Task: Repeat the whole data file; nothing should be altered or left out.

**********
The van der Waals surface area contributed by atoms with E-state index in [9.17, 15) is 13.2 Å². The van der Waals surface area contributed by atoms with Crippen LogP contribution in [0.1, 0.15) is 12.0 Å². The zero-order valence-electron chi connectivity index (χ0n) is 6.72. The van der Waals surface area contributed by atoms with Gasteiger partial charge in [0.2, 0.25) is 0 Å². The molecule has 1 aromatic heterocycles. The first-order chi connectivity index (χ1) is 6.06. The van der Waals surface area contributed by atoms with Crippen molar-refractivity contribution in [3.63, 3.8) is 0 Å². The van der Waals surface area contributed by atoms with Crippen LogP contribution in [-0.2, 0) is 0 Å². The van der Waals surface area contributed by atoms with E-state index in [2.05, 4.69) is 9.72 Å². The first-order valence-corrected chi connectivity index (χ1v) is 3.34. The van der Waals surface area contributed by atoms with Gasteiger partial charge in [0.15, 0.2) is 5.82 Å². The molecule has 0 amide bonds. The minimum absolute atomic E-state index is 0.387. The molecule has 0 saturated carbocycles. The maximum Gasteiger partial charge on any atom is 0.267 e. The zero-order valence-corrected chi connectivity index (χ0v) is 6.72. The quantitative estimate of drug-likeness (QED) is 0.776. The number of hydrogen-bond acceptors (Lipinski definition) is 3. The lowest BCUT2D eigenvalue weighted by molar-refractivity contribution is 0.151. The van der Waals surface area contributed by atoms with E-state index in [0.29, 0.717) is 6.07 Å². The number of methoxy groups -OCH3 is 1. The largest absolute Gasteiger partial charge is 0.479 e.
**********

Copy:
The van der Waals surface area contributed by atoms with E-state index in [9.17, 15) is 13.2 Å². The van der Waals surface area contributed by atoms with Crippen LogP contribution in [0.1, 0.15) is 12.0 Å². The zero-order valence-electron chi connectivity index (χ0n) is 6.72. The van der Waals surface area contributed by atoms with Gasteiger partial charge in [0.2, 0.25) is 0 Å². The molecule has 1 aromatic heterocycles. The first-order chi connectivity index (χ1) is 6.06. The van der Waals surface area contributed by atoms with Crippen molar-refractivity contribution in [3.63, 3.8) is 0 Å². The van der Waals surface area contributed by atoms with Crippen LogP contribution in [-0.2, 0) is 0 Å². The van der Waals surface area contributed by atoms with E-state index in [2.05, 4.69) is 9.72 Å². The first-order valence-corrected chi connectivity index (χ1v) is 3.34. The van der Waals surface area contributed by atoms with Gasteiger partial charge in [0.15, 0.2) is 5.82 Å². The molecule has 0 amide bonds. The minimum absolute atomic E-state index is 0.387. The molecule has 0 saturated carbocycles. The maximum Gasteiger partial charge on any atom is 0.267 e. The zero-order valence-corrected chi connectivity index (χ0v) is 6.72. The quantitative estimate of drug-likeness (QED) is 0.776. The number of hydrogen-bond acceptors (Lipinski definition) is 3. The lowest BCUT2D eigenvalue weighted by molar-refractivity contribution is 0.151. The van der Waals surface area contributed by atoms with E-state index in [0.29, 0.717) is 6.07 Å². The number of methoxy groups -OCH3 is 1. The largest absolute Gasteiger partial charge is 0.479 e.